It's weird to think that nachos even needed to be invented. Chips, cheese, jalapeños—there was a time when people had no idea that such ingredients could be combined, let alone form the core of the single greatest culinary endeavor since the doughnut. In 1943, the head waiter at a border town restaurant in Mexico found himself having to improvise a dish for a group of Army wives who showed up after closing. Using the few remaining ingredients in the kitchen, Ignacio "Nacho" Anaya served up "Nacho's special."

11. Space aliens might know what Doritos are.

In 2008, as part of some inexplicable marketing effort, Frito-Lay targeted a 30-second commercial at a potentially inhabited solar system 42 light years away. When the aliens finally come and destroy us, it's because we deserve it.

Afternoon Map
From Snoopy to Shark Bait: The Top Slang Word in Each State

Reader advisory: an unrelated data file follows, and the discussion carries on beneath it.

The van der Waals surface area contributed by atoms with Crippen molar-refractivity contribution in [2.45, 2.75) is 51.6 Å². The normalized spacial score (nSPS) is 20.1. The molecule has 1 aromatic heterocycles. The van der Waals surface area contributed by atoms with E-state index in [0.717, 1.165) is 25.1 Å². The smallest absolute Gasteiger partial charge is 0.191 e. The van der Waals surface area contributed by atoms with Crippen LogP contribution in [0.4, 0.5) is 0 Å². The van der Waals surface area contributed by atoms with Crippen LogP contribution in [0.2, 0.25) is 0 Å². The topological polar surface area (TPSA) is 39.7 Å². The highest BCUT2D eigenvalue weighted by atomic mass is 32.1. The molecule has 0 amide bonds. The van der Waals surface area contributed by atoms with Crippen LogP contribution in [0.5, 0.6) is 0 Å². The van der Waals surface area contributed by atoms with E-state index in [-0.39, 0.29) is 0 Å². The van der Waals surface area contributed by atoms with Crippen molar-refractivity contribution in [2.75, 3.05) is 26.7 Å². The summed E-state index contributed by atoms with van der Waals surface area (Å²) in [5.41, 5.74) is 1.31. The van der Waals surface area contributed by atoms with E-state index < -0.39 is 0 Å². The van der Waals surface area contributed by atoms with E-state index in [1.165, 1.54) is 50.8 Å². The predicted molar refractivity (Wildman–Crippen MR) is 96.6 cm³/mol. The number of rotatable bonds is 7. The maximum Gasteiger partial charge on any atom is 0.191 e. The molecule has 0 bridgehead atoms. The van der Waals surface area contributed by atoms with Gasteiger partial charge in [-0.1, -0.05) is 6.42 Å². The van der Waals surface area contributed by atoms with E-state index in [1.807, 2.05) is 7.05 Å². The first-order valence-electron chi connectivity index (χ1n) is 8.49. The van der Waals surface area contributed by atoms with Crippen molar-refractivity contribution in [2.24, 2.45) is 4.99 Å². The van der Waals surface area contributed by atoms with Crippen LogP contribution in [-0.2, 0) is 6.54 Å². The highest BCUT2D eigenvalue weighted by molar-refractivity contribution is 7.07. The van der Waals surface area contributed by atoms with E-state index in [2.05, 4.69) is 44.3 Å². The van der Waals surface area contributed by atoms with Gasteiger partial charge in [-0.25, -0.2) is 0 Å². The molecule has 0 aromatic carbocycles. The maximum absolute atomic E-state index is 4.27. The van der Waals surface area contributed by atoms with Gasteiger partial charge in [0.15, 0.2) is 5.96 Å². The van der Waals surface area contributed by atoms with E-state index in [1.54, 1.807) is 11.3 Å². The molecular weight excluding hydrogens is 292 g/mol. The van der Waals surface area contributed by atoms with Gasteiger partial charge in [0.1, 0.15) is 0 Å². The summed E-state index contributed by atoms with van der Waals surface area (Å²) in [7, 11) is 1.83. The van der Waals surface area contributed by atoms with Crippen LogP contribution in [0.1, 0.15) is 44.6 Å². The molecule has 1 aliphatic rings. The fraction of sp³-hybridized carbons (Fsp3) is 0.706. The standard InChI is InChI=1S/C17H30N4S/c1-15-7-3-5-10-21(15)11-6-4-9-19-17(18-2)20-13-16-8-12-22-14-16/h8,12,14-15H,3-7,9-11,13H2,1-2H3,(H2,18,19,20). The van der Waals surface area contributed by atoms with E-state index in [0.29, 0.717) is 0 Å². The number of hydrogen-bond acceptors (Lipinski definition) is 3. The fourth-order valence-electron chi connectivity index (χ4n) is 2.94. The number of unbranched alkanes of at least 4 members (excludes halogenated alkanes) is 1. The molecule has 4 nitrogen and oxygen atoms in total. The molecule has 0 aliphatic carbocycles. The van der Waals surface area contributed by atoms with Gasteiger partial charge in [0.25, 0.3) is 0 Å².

There’s a minute, and then there’s a hot minute. Defined as “a longish amount of time,” this unit of time is familiar to Alabamians but may stir up confusion beyond the state’s borders.

It’s Louisianans, though, who feel the “most misunderstood,” according to the results of a survey regarding regional slang by PlayNJ. Of the Louisiana residents surveyed, 72 percent said their fellow Americans from other states—even neighboring ones—have a hard time grasping their lingo. Some learned the hard way that ordering a burger “dressed” (with lettuce, tomato, pickles, and mayo) isn’t universally understood, nor is the phrase “to pass a good time” (instead of “to have” a good time).